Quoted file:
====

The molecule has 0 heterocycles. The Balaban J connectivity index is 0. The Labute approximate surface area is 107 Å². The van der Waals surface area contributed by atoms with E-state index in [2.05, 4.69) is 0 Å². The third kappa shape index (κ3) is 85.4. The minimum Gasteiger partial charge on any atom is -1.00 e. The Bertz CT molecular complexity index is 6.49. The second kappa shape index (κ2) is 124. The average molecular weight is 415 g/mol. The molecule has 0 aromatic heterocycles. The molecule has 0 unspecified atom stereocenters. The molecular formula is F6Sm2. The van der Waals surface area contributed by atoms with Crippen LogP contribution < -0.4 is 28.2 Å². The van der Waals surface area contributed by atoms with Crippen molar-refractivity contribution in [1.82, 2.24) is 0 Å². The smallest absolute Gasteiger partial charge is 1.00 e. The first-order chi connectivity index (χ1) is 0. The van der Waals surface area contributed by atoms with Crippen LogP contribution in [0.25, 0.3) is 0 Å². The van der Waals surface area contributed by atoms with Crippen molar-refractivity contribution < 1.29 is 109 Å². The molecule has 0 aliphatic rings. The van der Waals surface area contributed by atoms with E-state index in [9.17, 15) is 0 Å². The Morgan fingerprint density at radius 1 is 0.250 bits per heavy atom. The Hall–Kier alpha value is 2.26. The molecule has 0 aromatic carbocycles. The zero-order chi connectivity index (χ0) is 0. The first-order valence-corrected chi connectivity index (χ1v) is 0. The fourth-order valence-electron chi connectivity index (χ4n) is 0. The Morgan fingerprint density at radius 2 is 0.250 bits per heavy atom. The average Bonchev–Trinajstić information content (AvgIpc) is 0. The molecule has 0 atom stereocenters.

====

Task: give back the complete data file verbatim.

The molecule has 0 heterocycles. The Balaban J connectivity index is 0. The Labute approximate surface area is 107 Å². The van der Waals surface area contributed by atoms with E-state index in [2.05, 4.69) is 0 Å². The third kappa shape index (κ3) is 85.4. The minimum Gasteiger partial charge on any atom is -1.00 e. The Bertz CT molecular complexity index is 6.49. The second kappa shape index (κ2) is 124. The average molecular weight is 415 g/mol. The molecule has 0 aromatic heterocycles. The molecule has 0 unspecified atom stereocenters. The molecular formula is F6Sm2. The van der Waals surface area contributed by atoms with Crippen LogP contribution < -0.4 is 28.2 Å². The van der Waals surface area contributed by atoms with Crippen molar-refractivity contribution in [1.82, 2.24) is 0 Å². The smallest absolute Gasteiger partial charge is 1.00 e. The first-order chi connectivity index (χ1) is 0. The van der Waals surface area contributed by atoms with Crippen LogP contribution in [0.25, 0.3) is 0 Å². The van der Waals surface area contributed by atoms with Crippen molar-refractivity contribution < 1.29 is 109 Å². The molecule has 0 aliphatic rings. The van der Waals surface area contributed by atoms with E-state index in [9.17, 15) is 0 Å². The Morgan fingerprint density at radius 1 is 0.250 bits per heavy atom. The Hall–Kier alpha value is 2.26. The molecule has 0 aromatic carbocycles. The zero-order chi connectivity index (χ0) is 0. The first-order valence-corrected chi connectivity index (χ1v) is 0. The fourth-order valence-electron chi connectivity index (χ4n) is 0. The Morgan fingerprint density at radius 2 is 0.250 bits per heavy atom. The average Bonchev–Trinajstić information content (AvgIpc) is 0. The molecule has 0 atom stereocenters.